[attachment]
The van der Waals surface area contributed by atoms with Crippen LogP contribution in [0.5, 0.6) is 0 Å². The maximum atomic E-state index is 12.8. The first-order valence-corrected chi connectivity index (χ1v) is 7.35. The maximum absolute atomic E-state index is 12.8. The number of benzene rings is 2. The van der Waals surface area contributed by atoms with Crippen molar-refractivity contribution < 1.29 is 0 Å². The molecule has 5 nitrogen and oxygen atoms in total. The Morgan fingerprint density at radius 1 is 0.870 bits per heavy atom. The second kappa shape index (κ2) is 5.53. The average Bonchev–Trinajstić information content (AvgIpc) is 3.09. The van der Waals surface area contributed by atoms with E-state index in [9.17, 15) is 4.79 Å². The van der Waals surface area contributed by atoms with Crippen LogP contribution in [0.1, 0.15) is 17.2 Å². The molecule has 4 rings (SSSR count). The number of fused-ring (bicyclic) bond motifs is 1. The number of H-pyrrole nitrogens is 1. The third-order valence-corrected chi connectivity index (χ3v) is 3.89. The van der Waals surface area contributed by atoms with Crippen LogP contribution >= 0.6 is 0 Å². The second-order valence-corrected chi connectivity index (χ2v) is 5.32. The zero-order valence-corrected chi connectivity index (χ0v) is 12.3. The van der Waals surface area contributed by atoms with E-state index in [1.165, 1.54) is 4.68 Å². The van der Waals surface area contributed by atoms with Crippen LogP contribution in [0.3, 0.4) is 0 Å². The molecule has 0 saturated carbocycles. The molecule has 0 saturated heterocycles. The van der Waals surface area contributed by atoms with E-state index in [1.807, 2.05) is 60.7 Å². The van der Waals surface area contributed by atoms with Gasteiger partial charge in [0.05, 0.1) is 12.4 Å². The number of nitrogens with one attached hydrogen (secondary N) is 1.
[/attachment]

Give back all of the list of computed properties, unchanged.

The van der Waals surface area contributed by atoms with Crippen LogP contribution in [0.5, 0.6) is 0 Å². The maximum atomic E-state index is 12.8. The first-order valence-corrected chi connectivity index (χ1v) is 7.35. The maximum absolute atomic E-state index is 12.8. The number of benzene rings is 2. The van der Waals surface area contributed by atoms with Crippen molar-refractivity contribution < 1.29 is 0 Å². The molecule has 5 nitrogen and oxygen atoms in total. The Morgan fingerprint density at radius 1 is 0.870 bits per heavy atom. The second kappa shape index (κ2) is 5.53. The average Bonchev–Trinajstić information content (AvgIpc) is 3.09. The van der Waals surface area contributed by atoms with E-state index in [9.17, 15) is 4.79 Å². The van der Waals surface area contributed by atoms with Crippen LogP contribution in [0.1, 0.15) is 17.2 Å². The molecule has 4 rings (SSSR count). The number of fused-ring (bicyclic) bond motifs is 1. The number of H-pyrrole nitrogens is 1. The third-order valence-corrected chi connectivity index (χ3v) is 3.89. The van der Waals surface area contributed by atoms with Crippen LogP contribution >= 0.6 is 0 Å². The second-order valence-corrected chi connectivity index (χ2v) is 5.32. The zero-order valence-corrected chi connectivity index (χ0v) is 12.3. The van der Waals surface area contributed by atoms with E-state index in [1.165, 1.54) is 4.68 Å². The van der Waals surface area contributed by atoms with Crippen LogP contribution in [0.3, 0.4) is 0 Å². The molecule has 0 saturated carbocycles. The molecule has 0 saturated heterocycles. The van der Waals surface area contributed by atoms with E-state index in [1.807, 2.05) is 60.7 Å². The van der Waals surface area contributed by atoms with Gasteiger partial charge in [0.05, 0.1) is 12.4 Å². The number of nitrogens with one attached hydrogen (secondary N) is 1.